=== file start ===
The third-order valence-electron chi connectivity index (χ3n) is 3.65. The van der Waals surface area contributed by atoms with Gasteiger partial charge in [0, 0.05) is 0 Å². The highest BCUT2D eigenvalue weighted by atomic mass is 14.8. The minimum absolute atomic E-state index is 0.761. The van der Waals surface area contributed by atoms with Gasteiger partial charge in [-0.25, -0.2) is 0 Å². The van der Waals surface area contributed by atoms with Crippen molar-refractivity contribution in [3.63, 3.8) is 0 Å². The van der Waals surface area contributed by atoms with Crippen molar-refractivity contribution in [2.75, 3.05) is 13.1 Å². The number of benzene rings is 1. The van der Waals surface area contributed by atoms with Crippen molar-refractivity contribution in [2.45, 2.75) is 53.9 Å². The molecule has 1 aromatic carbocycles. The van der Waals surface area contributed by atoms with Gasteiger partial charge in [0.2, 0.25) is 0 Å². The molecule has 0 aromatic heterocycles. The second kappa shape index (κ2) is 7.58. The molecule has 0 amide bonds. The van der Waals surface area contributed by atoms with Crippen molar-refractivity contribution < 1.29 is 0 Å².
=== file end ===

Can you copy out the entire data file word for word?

The third-order valence-electron chi connectivity index (χ3n) is 3.65. The van der Waals surface area contributed by atoms with Gasteiger partial charge in [0, 0.05) is 0 Å². The highest BCUT2D eigenvalue weighted by atomic mass is 14.8. The minimum absolute atomic E-state index is 0.761. The van der Waals surface area contributed by atoms with Gasteiger partial charge in [-0.25, -0.2) is 0 Å². The van der Waals surface area contributed by atoms with Crippen molar-refractivity contribution in [3.63, 3.8) is 0 Å². The van der Waals surface area contributed by atoms with Crippen molar-refractivity contribution in [2.75, 3.05) is 13.1 Å². The number of benzene rings is 1. The van der Waals surface area contributed by atoms with Crippen molar-refractivity contribution in [2.45, 2.75) is 53.9 Å². The molecule has 1 aromatic carbocycles. The van der Waals surface area contributed by atoms with Gasteiger partial charge in [0.2, 0.25) is 0 Å². The molecule has 0 aromatic heterocycles. The second kappa shape index (κ2) is 7.58. The molecule has 0 amide bonds. The van der Waals surface area contributed by atoms with Crippen molar-refractivity contribution < 1.29 is 0 Å².